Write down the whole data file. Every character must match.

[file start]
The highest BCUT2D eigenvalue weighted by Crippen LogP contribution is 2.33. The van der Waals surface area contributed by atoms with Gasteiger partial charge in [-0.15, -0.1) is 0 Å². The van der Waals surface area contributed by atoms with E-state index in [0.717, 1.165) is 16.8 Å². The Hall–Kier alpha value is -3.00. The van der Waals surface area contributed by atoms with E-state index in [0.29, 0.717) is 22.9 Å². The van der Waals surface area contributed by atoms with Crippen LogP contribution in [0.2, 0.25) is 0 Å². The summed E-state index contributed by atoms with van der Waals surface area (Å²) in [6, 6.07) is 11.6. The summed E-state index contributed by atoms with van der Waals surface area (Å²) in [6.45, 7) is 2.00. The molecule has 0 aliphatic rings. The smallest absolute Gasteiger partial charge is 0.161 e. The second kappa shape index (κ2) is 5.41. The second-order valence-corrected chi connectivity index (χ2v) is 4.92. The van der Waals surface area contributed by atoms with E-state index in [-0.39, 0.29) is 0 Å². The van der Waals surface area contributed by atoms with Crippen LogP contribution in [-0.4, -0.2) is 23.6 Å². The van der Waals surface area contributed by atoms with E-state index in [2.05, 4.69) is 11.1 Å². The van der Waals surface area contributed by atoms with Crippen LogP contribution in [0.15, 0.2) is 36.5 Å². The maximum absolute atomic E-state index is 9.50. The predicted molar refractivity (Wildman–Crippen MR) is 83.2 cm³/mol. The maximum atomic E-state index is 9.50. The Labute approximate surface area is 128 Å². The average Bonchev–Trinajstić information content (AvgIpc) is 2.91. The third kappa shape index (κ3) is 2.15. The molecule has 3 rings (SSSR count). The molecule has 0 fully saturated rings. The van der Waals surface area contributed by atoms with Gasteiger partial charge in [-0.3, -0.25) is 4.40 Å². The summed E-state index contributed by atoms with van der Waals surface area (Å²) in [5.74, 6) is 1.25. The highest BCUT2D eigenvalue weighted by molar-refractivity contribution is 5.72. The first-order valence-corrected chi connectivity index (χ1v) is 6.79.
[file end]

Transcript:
The highest BCUT2D eigenvalue weighted by Crippen LogP contribution is 2.33. The van der Waals surface area contributed by atoms with Gasteiger partial charge in [-0.15, -0.1) is 0 Å². The van der Waals surface area contributed by atoms with E-state index in [0.717, 1.165) is 16.8 Å². The Hall–Kier alpha value is -3.00. The van der Waals surface area contributed by atoms with E-state index in [0.29, 0.717) is 22.9 Å². The van der Waals surface area contributed by atoms with Crippen LogP contribution in [0.2, 0.25) is 0 Å². The summed E-state index contributed by atoms with van der Waals surface area (Å²) in [6, 6.07) is 11.6. The summed E-state index contributed by atoms with van der Waals surface area (Å²) in [6.45, 7) is 2.00. The molecule has 0 aliphatic rings. The smallest absolute Gasteiger partial charge is 0.161 e. The second kappa shape index (κ2) is 5.41. The second-order valence-corrected chi connectivity index (χ2v) is 4.92. The van der Waals surface area contributed by atoms with E-state index in [-0.39, 0.29) is 0 Å². The van der Waals surface area contributed by atoms with Crippen LogP contribution in [-0.4, -0.2) is 23.6 Å². The van der Waals surface area contributed by atoms with E-state index in [2.05, 4.69) is 11.1 Å². The van der Waals surface area contributed by atoms with Crippen LogP contribution in [0.15, 0.2) is 36.5 Å². The maximum absolute atomic E-state index is 9.50. The predicted molar refractivity (Wildman–Crippen MR) is 83.2 cm³/mol. The maximum atomic E-state index is 9.50. The Labute approximate surface area is 128 Å². The average Bonchev–Trinajstić information content (AvgIpc) is 2.91. The third kappa shape index (κ3) is 2.15. The molecule has 3 rings (SSSR count). The molecule has 0 fully saturated rings. The van der Waals surface area contributed by atoms with Gasteiger partial charge in [-0.3, -0.25) is 4.40 Å². The summed E-state index contributed by atoms with van der Waals surface area (Å²) in [5.74, 6) is 1.25. The highest BCUT2D eigenvalue weighted by molar-refractivity contribution is 5.72. The first-order valence-corrected chi connectivity index (χ1v) is 6.79.